Page-oriented data storage systems incorporate optical detector arrays [such as complementary metal-oxide semiconductor (CMOS) arrays] in order to read data images. For laboratory demonstrations the detector array is typically pixel matched to the data image [Opt. Lett. 22, 1509 (1997)]. This approach requires exceedingly high-performance optics and mechanics for the simultaneous alignment of each data-bearing pixel image to a detector element to be achieved. Systems intended for commercialization are designed with detector arrays that spatially sample the image at or above the Nyquist rate in order to read poorly aligned and distorted images [S. Redfield, Holographic Data Storage (Springer-Verlag, 2000), pp. 347–349]. However, for data page sizes exceeding a megapixel this approach becomes prohibitive in terms of detector bandwidth, size, power, cost, and processing requirements. We have instead developed a sub-Nyquist oversampling methodology that can recover arbitrarily aligned and distorted megapixel data page images with pixel-matched fidelity by using fewer than double the number of detector pixels. Features required for practicable implementation are described, including fiducials for alignment determination.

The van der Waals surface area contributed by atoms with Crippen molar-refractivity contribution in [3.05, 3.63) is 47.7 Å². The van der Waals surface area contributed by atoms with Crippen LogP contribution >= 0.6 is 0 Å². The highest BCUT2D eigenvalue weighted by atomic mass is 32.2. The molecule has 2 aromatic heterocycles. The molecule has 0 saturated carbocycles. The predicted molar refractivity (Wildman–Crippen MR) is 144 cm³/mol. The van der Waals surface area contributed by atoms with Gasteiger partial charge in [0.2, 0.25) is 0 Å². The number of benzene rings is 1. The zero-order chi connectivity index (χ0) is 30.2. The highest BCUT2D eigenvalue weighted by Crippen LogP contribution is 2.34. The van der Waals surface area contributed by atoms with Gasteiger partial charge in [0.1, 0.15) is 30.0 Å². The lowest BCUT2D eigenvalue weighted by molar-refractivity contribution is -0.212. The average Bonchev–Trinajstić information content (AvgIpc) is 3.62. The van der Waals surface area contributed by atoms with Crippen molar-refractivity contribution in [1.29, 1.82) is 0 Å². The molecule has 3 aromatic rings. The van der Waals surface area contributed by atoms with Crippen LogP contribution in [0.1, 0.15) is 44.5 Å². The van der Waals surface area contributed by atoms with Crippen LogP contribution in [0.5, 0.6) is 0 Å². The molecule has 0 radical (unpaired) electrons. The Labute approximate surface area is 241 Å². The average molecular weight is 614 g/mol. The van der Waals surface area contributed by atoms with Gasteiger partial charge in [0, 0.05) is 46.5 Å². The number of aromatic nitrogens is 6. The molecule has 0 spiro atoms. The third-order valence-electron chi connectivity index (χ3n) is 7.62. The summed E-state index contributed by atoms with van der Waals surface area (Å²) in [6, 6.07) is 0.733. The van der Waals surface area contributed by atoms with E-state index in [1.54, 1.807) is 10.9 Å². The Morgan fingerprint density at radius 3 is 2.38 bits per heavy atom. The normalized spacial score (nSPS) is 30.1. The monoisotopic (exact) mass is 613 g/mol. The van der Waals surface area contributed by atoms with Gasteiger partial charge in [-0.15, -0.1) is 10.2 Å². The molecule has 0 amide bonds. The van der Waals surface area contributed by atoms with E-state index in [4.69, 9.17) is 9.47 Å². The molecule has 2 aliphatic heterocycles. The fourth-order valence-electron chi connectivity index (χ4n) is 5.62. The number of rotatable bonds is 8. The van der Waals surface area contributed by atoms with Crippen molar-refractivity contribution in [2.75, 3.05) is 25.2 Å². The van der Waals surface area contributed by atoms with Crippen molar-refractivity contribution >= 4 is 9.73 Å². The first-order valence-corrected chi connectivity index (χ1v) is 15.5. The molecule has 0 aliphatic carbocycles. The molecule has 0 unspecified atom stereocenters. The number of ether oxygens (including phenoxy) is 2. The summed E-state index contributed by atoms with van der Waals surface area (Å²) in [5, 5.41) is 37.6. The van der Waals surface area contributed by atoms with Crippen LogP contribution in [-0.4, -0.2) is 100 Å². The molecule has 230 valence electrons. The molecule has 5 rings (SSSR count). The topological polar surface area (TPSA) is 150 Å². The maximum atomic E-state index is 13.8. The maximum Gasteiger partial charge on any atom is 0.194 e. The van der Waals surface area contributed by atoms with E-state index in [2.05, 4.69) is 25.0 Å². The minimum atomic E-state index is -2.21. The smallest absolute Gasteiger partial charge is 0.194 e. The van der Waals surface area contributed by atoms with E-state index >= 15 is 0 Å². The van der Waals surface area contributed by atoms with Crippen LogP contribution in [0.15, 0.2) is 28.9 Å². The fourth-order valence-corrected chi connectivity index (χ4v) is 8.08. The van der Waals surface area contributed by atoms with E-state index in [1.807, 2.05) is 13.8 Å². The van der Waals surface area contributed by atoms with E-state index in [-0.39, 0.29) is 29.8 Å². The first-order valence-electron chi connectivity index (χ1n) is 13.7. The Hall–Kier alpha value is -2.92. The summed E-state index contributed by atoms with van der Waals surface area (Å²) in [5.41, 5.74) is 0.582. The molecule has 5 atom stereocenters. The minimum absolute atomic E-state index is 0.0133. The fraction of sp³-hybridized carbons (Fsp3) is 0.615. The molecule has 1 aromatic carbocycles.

© 2006 Optical Society of America
Original Manuscript: May 4, 2005
Revised Manuscript: September 19, 2005
Manuscript Accepted: October 25, 2005
Mark Ayres, Alan Hoskins, and Kevin Curtis, "Image oversampling for page-oriented optical data storage," Appl. Opt. 45, 2459-2464 (2006)